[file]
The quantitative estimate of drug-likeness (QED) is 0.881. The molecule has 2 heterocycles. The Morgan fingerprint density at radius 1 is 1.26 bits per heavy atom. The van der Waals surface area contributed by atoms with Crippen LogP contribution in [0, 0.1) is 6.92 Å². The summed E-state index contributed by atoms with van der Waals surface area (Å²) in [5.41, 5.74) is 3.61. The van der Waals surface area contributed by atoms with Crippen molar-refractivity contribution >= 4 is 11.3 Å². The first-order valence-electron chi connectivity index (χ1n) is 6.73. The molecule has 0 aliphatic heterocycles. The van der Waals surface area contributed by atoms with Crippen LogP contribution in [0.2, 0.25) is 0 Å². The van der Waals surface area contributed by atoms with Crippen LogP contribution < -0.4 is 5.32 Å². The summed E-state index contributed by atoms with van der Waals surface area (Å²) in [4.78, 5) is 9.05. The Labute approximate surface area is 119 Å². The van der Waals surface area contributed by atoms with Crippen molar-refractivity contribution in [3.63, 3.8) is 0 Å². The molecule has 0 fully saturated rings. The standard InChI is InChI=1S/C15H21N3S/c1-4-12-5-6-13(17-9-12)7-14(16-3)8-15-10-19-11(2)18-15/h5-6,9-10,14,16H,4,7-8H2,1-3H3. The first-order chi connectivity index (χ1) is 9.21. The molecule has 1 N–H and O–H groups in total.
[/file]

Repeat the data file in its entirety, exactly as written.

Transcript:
The quantitative estimate of drug-likeness (QED) is 0.881. The molecule has 2 heterocycles. The Morgan fingerprint density at radius 1 is 1.26 bits per heavy atom. The van der Waals surface area contributed by atoms with Crippen LogP contribution in [0, 0.1) is 6.92 Å². The summed E-state index contributed by atoms with van der Waals surface area (Å²) in [5.41, 5.74) is 3.61. The van der Waals surface area contributed by atoms with Crippen molar-refractivity contribution >= 4 is 11.3 Å². The first-order valence-electron chi connectivity index (χ1n) is 6.73. The molecule has 0 aliphatic heterocycles. The van der Waals surface area contributed by atoms with Crippen LogP contribution in [0.2, 0.25) is 0 Å². The van der Waals surface area contributed by atoms with Crippen LogP contribution < -0.4 is 5.32 Å². The summed E-state index contributed by atoms with van der Waals surface area (Å²) in [4.78, 5) is 9.05. The Labute approximate surface area is 119 Å². The van der Waals surface area contributed by atoms with Crippen molar-refractivity contribution in [3.63, 3.8) is 0 Å². The molecule has 0 fully saturated rings. The standard InChI is InChI=1S/C15H21N3S/c1-4-12-5-6-13(17-9-12)7-14(16-3)8-15-10-19-11(2)18-15/h5-6,9-10,14,16H,4,7-8H2,1-3H3. The first-order chi connectivity index (χ1) is 9.21. The molecule has 1 N–H and O–H groups in total.